Dealing with Your Spouse's Rage During Divorce

Whether the angry spouse is the one who filed or is being left, in a large proportion of cases, one spouse who may have been largely compliant to your wishes in the past, will resist your requests and become outright hostile.

This can be caused by them seeing you and their relationship with you in a different light. As part of initiating the divorce, certain disclosures may have been made that revealed new information to your spouse, such as infidelity, use of money, dissipation of assets and other behavior that was previously unknown to your spouse. In other words, the rose-colored glasses have come off. Additionally, your spouse is struggling to reconcile the new information with his/her vision of you. Finally, he or she may be angry at themselves for having missed the signals.

A frequent response by the less angry spouse to this hostility is to blame the lawyer for the formerly compliant spouse. We frequently hear statements like, “You didn’t used to act this way until that lawyer put those ideas into your head.” Generally, such minimizing of the angry spouse’s reaction is met with greater anger.

Another frequent tactic employed by the dominant spouse is to try to drive a wedge between the formerly compliant spouse and her lawyer. They question the effectiveness and loyalty of the formerly compliant spouse’s lawyer and suggest the spouse obtain the services of another attorney, one to whom they can refer her.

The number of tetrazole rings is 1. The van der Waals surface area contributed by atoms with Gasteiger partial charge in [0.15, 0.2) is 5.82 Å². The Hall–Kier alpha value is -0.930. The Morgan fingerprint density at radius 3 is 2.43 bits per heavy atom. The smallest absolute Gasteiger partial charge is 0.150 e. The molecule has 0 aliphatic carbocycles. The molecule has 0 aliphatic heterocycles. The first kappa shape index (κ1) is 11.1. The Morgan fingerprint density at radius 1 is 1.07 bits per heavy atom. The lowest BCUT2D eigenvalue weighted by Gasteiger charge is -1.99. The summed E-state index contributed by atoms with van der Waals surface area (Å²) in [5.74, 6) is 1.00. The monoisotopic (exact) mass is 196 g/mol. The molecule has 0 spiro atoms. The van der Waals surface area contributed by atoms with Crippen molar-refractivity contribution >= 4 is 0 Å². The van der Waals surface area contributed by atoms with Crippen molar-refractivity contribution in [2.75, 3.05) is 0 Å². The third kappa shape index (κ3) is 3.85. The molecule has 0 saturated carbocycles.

Sometimes the less angry spouse blames his/her lawyer for not controlling the other spouse and attorney. This is also not effective. Nor is retaliating.

Anger is a component of the grieving process. It follows other difficult emotions, such as shock and denial. Everyone going through divorce experiences such grief, though in different ways. For some the anger is a slow boil. For others it shows itself as rage. In any event, these emotions need to be dealt with understanding and patience.

It is also important to remember that the anger is pointed in two directions; one at the other spouse and at yourself. People who are in the shock or denial phase of grieving cannot negotiate or work towards settling this case. The good news is that people in the anger phase can begin to work on settlement, though a better settlement will be reached when they have worked through this aspect of grief.

The most effective way to deal with the anger is be empathetic and supportive. Accept responsibility for your role in ending this relationship. Do not blame others. Accept that your spouse is very upset by the divorce and needs time to adjust to this major change in your lives. Encourage your spouse to work with a mental health professional and obtain the services of one for yourself.